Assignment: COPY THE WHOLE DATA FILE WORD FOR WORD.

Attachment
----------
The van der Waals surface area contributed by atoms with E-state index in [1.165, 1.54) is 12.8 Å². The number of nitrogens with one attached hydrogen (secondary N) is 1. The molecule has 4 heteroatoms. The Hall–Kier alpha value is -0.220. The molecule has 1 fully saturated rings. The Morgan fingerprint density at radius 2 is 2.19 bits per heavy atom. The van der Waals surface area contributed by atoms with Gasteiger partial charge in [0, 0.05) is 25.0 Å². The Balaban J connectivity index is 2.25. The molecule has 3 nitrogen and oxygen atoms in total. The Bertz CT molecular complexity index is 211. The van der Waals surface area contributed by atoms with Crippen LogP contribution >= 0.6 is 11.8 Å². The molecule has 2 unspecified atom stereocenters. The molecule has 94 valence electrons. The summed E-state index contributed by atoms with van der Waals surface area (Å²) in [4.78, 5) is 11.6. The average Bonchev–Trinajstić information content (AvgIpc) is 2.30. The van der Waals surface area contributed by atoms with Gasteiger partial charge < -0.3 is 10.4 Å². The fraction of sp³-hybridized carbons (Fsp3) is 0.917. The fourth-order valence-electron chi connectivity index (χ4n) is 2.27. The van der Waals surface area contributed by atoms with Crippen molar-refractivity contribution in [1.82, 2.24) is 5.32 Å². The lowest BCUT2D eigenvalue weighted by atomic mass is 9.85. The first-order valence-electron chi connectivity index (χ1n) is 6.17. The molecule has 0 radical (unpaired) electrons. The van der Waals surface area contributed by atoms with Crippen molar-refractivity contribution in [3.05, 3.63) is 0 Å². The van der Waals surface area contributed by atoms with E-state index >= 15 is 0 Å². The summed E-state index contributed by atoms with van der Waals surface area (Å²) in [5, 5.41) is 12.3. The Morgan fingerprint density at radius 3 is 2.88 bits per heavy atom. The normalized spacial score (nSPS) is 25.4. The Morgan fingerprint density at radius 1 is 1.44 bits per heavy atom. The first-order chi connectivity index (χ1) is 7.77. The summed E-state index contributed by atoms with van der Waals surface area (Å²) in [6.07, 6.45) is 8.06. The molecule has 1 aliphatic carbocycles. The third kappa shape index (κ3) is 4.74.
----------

The van der Waals surface area contributed by atoms with E-state index in [1.165, 1.54) is 12.8 Å². The number of nitrogens with one attached hydrogen (secondary N) is 1. The molecule has 4 heteroatoms. The Hall–Kier alpha value is -0.220. The molecule has 1 fully saturated rings. The Morgan fingerprint density at radius 2 is 2.19 bits per heavy atom. The van der Waals surface area contributed by atoms with Gasteiger partial charge in [0, 0.05) is 25.0 Å². The Balaban J connectivity index is 2.25. The molecule has 3 nitrogen and oxygen atoms in total. The Bertz CT molecular complexity index is 211. The van der Waals surface area contributed by atoms with Crippen LogP contribution >= 0.6 is 11.8 Å². The molecule has 2 unspecified atom stereocenters. The molecule has 94 valence electrons. The summed E-state index contributed by atoms with van der Waals surface area (Å²) in [4.78, 5) is 11.6. The average Bonchev–Trinajstić information content (AvgIpc) is 2.30. The van der Waals surface area contributed by atoms with Gasteiger partial charge < -0.3 is 10.4 Å². The fraction of sp³-hybridized carbons (Fsp3) is 0.917. The fourth-order valence-electron chi connectivity index (χ4n) is 2.27. The van der Waals surface area contributed by atoms with Crippen molar-refractivity contribution in [1.82, 2.24) is 5.32 Å². The lowest BCUT2D eigenvalue weighted by atomic mass is 9.85. The first-order valence-electron chi connectivity index (χ1n) is 6.17. The molecule has 0 radical (unpaired) electrons. The van der Waals surface area contributed by atoms with Crippen molar-refractivity contribution in [3.05, 3.63) is 0 Å². The van der Waals surface area contributed by atoms with E-state index >= 15 is 0 Å². The summed E-state index contributed by atoms with van der Waals surface area (Å²) in [5, 5.41) is 12.3. The Morgan fingerprint density at radius 3 is 2.88 bits per heavy atom. The normalized spacial score (nSPS) is 25.4. The Morgan fingerprint density at radius 1 is 1.44 bits per heavy atom. The first-order chi connectivity index (χ1) is 7.77. The summed E-state index contributed by atoms with van der Waals surface area (Å²) in [6.07, 6.45) is 8.06. The molecule has 1 aliphatic carbocycles. The third kappa shape index (κ3) is 4.74.